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Did you know that one of the leading causes of bruxism (teeth grinding) is sleep apnea? When you reach the deep sleep stage, your body’s muscles relax, and that includes your neck, throat and the jaw muscles, which keep your airways open as you sleep.

It isn’t a problem as long as the throat stays open so that you can breathe. But with sleep apnea, the throat muscles relax enough to let the tissues block the airway, resulting in breathing interruptions. That’s when the brain attempts to open the airway back up by clenching and grinding your teeth, leaving you with sore teeth and jaws.


Both sleep apnea and bruxism are sleep disorders. Sleep apnea can arise when people are overweight, especially if they have a large neck, tongue, tonsils or adenoids. For those with chronic bruxism, not only is their sleep impacted, but they can experience headaches, teeth and jaw aches, inflamed gums, and TMJ (Temporomandibular Joint Disorder).

Grinding can be caused by higher than normal levels of stress or anxiety, smoking, excessive alcohol intake, suppressed anger, and certain antidepressants. Nighttime bruxism is often a coping strategy when you feel stressed or anxious, much in the same way that people bite their cheeks or lips or tap their teeth when nervous. Along with interrupted sleep and jaw problems, bruxism can leave you with damaged tooth enamel and loose, chipped or broken teeth.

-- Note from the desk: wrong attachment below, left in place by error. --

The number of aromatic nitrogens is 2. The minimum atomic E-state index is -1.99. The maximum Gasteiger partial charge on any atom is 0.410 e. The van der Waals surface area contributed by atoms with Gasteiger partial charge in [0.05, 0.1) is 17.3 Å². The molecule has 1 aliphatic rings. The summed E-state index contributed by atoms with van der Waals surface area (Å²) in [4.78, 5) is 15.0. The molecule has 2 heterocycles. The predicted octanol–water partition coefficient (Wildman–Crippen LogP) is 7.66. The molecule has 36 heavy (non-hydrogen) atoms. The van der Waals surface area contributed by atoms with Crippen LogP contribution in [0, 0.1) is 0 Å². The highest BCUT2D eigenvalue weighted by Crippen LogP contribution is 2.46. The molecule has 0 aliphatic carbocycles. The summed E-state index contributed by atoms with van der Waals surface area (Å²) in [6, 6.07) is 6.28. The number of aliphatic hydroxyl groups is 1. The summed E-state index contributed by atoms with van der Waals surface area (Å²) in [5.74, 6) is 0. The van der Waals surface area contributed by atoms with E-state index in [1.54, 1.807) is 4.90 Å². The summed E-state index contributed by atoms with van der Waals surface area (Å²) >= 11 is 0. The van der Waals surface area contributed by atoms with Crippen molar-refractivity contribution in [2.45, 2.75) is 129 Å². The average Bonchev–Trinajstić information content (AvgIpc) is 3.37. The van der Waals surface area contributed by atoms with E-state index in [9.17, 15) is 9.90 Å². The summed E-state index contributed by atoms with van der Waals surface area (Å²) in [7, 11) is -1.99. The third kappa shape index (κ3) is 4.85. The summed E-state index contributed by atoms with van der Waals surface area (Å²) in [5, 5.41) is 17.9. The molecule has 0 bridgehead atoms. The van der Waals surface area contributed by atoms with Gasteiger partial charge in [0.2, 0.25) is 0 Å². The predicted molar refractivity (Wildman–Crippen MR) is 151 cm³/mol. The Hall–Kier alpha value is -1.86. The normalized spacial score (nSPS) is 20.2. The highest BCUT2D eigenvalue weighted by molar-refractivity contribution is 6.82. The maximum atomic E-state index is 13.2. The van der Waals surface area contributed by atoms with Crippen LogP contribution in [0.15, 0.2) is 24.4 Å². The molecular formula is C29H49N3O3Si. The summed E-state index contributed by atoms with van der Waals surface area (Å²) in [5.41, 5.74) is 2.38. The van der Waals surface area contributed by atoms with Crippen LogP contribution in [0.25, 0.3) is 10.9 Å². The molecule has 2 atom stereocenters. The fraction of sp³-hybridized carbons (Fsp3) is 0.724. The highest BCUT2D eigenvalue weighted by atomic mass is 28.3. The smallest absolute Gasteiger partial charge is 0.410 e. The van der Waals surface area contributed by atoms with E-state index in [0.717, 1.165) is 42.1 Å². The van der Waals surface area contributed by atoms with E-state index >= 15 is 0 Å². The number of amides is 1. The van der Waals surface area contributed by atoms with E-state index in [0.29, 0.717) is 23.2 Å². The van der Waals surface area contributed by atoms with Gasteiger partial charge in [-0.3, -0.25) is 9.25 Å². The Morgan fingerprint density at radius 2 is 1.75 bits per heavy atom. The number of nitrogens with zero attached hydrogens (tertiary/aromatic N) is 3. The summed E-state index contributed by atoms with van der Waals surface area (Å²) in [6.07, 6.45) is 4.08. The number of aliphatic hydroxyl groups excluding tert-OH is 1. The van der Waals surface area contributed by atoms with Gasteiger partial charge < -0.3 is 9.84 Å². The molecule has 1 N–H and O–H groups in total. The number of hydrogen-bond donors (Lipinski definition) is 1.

Sleep apnea from teeth grinding affects your sleep quality, preventing you from reaching deep sleep, the stage where human growth hormone is released. Since this hormone fights off disease, burns fat, and improves memory, your body starts to suffer.

If sleep apnea isn’t treated, you are more likely to experience:

– Heart disease
– Stroke
– Diabetes
– Depression and anxiety
– High blood pressure
– Increased weight

If sleep apnea is keeping you awake at night, and you resort to excess caffeine consumption to combat daytime fatigue, caffeine can trigger nighttime bruxism.


Treating sleep apnea starts with seeing a specialist for a sleep study. Once a diagnosis is made – and depending on the severity of the condition – you might be advised to wear a sleep apnea night guard that opens the airways while you sleep like a mandibular advancement device (MADs), use a CPAP machine to prevent nighttime teeth grinding, or wear a splint. Sometimes medications can help with stress and anxiety, along with stress management, relaxation techniques and behavior therapy like jaw and mouth positions.

If you need help with bruxism or sleep apnea, please give us a call today. We look forward to helping you get the quality sleep you deserve!